Be warned, the first year doing taxes with the US from Ireland can be a bit rough. There’s a thing called the “stacking rule” that hits hard that first year. Ask Maria about it, she’ll know the details.

      Hope that helps.


  4. Mary Ann ODonoghue says:

    Hoping your still around! Can you recommend an accountant in ireland, preferably Galway, west coast that can handle expat questions and advice? I’m here for years now and probably won’t go back to US, especially if election goes foul! I need financial advise on transferring savings from US to here, pensions etc and would like to find account /financial planner here with experience in USA laws. Thanks very much for any reply!
    Kind regards

    • JW says:

      Hi Mary, I can’t answer your question about taxes but I was hoping to ask a question of my own – I’m an American and would love to move to Galway but am wondering – provided I have a work permit – how tough or easy it is to get a decent paying job in that area as opposed to Dublin, where I went to school for a while (and where everything is more expensive). You said you’ve been there for years…how hard was it to set up residence and start working? Thanks!

    • Mary, I’ve got a good accountant (in the U.S.) who handles our taxes here in Ireland. She’s very experience in working with U.S. expats living all around the world.

      Let me know if you are happy having a non-Ireland based accountant.


      • Mary Ann O'Donoghue says:

        Hi Glenn, Thanks for your reply on my query, late though my response is! Yes, I’d like to speak to the accountant you use, I’m looking for advice for now so an experienced expat accountant is whom I’m seeking. Thanks very much! Mary Ann

  5. As a recent immigrant to Switzerland, I stumbled across your thread while reviewing the 330-day rule and the first year abroad. My first comment … Do your taxes people! Meet your obligations and avoid trouble. Second, April 15 is (typically) the magic day for taxes due, and typically June 15 filing requirement when you are living abroad. BUT … there seems to be some confusion surrounding the 330-day rule … and some good reasons to request a Due Date Extension for Filing! (Complete Form 2350)

    Take my situation, and let’s assume I stay in Europe for the entire duration. Emigrated from the US on July 26, 2016. US taxes are due April 18, 2017, and the filing requirement is June 15. Now, if I actually go ahead and file my taxes on June 15, I will only be present in Switzerland for 325 days, and fall short of the necessary 330 days in a 12-month period. BUMMER!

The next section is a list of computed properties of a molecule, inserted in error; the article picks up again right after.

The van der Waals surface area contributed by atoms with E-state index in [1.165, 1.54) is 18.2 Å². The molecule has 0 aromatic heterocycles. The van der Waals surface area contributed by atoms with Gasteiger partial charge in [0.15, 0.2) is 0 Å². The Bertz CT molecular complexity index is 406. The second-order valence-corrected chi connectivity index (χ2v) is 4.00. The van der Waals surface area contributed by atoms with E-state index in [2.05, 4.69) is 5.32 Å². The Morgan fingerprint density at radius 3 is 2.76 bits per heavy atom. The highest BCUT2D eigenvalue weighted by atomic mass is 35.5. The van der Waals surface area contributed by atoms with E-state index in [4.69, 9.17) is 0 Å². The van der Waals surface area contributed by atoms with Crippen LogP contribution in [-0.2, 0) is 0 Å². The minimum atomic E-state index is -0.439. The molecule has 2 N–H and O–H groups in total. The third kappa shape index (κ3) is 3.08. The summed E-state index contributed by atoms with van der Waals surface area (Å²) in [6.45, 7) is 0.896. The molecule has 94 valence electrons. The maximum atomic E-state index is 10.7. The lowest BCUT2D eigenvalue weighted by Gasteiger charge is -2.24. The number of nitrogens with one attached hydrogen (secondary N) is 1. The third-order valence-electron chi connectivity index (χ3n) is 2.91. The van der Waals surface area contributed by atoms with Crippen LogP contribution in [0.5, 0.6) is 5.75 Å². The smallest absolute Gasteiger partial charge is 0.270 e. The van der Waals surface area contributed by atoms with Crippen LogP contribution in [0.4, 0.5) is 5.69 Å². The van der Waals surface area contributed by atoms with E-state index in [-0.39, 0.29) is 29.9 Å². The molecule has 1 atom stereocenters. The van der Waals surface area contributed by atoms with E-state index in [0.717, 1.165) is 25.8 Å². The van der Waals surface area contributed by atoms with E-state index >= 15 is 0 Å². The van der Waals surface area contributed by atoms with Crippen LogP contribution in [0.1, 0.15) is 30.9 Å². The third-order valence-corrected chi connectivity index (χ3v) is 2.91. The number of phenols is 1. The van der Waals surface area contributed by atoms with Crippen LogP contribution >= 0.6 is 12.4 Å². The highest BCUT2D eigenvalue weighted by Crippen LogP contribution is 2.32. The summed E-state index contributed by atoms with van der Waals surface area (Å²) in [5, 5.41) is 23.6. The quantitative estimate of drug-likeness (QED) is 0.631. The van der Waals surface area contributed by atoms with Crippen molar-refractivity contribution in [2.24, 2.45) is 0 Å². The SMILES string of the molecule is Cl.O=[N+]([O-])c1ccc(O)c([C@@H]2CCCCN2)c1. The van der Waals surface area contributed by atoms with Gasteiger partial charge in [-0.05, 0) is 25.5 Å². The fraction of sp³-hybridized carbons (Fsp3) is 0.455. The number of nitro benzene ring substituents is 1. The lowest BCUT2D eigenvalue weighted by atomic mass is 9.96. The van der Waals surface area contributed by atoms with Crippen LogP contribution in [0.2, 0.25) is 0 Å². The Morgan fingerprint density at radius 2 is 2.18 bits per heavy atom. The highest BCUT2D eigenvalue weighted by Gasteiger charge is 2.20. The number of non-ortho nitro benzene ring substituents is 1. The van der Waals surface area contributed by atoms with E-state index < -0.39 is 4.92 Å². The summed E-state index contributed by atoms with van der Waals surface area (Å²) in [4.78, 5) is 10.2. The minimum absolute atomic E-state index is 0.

But wait … if I had a good foreign tax accountant, they could advise you to request an extension as the IRS suggests. If I am granted a request up to 6 months and then file on say July 26, 2017, I now easily satisfy the 330-day rule! And life is good.

    • Matthew,

      Thanks for reading the blog, and for taking the time to comment on such an important issue for immigrants.

      I’m no tax expert, and always rely on my accountant. But I seem to recall that in the first year of living abroad there are different time limits, etc. to account for shortfalls in the 330-day rule. You may ask someone in Switzerland who regularly deals with thee IrS issues.

      Or consult our accountant (Maria) at Accounting 2000:


  6. Paul says:

    I’m an American citizen but resident in Ireland. I have no Irish income just pensions from work in Us.

    I have done Irish tax returns for the last few years and payed tax on my us income here.

    This year I found out I should have being doing tax returns in Us and ended up paying thousands more there. They would not let me offset tax paid here.

    Can I offset tax paid in us against Irish tax.

    I would appreciate any advise.

    • Paul,

      I’m no tax expert, so tis is just my understanding, and in no way binding or “real” factual,,, but:

      As I understand it, the American/Irish tax treaty allows you to shelter the first $90,000 (or so) of income that you pay tax on in Ireland. That means that if you make 100K and pay tax on all of it in Ireland, you would only be liable for tax on 10K of it i the U.S.

      As Americans, we are citizens of one of the few countries where you can never be a “tax exile”, meaning that even if we won’t owe any tax in the U.S. we are still required to file every year. I suspect the reason that you are running into trouble may be that you didn’t file. Was the money you owed tax or penalty?

      Why did you feel the need to pay tax here on income from the U.S.? I’m not sure how the American income in Ireland side of the treaty orks, but I know that money made in Ireland (and taxed i Ireland) offsets what you owe in the U.S.

      As I understand it, the American/Irish tax treaty allows you to shelter the first $90,000 (or so) of income that you pay tax on in Ireland. That means that if you make 100K and pay tax on all of it in Ireland, you would only be liable for tax on 10K of it in the U.S. [10K is the difference between 100K and the 90K of income you’ve already paid tax on in Ireland]

      But I would engage an accountant in the US who regularly handles overseas filings.

      We use a woman named Maria at a company called Accounting 2000 (in Maryland). She does great wrk for us.

      I hope that helps.